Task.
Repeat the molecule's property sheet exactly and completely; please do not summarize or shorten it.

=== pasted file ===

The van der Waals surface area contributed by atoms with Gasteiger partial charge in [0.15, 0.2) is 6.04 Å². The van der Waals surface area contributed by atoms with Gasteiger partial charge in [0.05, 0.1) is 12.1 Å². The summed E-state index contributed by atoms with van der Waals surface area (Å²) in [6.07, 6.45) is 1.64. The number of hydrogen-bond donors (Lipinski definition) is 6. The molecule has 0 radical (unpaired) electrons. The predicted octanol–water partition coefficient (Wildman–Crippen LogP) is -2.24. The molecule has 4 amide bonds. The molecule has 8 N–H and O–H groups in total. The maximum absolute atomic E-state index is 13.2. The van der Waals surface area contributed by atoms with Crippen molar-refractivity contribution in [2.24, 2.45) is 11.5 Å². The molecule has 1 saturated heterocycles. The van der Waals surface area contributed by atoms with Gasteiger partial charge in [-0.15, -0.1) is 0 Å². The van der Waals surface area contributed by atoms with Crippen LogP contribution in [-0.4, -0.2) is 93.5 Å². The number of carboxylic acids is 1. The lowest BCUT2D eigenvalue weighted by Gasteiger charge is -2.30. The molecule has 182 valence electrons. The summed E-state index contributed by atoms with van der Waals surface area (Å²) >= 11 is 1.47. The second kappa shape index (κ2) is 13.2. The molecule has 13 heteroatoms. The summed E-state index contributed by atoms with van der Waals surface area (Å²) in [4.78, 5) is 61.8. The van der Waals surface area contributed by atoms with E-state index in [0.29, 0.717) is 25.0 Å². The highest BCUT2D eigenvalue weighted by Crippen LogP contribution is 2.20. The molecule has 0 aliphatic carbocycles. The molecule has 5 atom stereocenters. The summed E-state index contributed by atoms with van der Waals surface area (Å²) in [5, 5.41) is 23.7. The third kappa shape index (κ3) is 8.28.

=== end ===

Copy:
The van der Waals surface area contributed by atoms with Gasteiger partial charge in [0.15, 0.2) is 6.04 Å². The van der Waals surface area contributed by atoms with Gasteiger partial charge in [0.05, 0.1) is 12.1 Å². The summed E-state index contributed by atoms with van der Waals surface area (Å²) in [6.07, 6.45) is 1.64. The number of hydrogen-bond donors (Lipinski definition) is 6. The molecule has 0 radical (unpaired) electrons. The predicted octanol–water partition coefficient (Wildman–Crippen LogP) is -2.24. The molecule has 4 amide bonds. The molecule has 8 N–H and O–H groups in total. The maximum absolute atomic E-state index is 13.2. The van der Waals surface area contributed by atoms with Crippen molar-refractivity contribution in [2.24, 2.45) is 11.5 Å². The molecule has 1 saturated heterocycles. The van der Waals surface area contributed by atoms with Gasteiger partial charge in [-0.15, -0.1) is 0 Å². The van der Waals surface area contributed by atoms with Crippen LogP contribution in [-0.4, -0.2) is 93.5 Å². The number of carboxylic acids is 1. The lowest BCUT2D eigenvalue weighted by Gasteiger charge is -2.30. The molecule has 182 valence electrons. The summed E-state index contributed by atoms with van der Waals surface area (Å²) >= 11 is 1.47. The second kappa shape index (κ2) is 13.2. The molecule has 13 heteroatoms. The summed E-state index contributed by atoms with van der Waals surface area (Å²) in [4.78, 5) is 61.8. The van der Waals surface area contributed by atoms with E-state index in [0.29, 0.717) is 25.0 Å². The highest BCUT2D eigenvalue weighted by Crippen LogP contribution is 2.20. The molecule has 0 aliphatic carbocycles. The molecule has 5 atom stereocenters. The summed E-state index contributed by atoms with van der Waals surface area (Å²) in [5, 5.41) is 23.7. The third kappa shape index (κ3) is 8.28.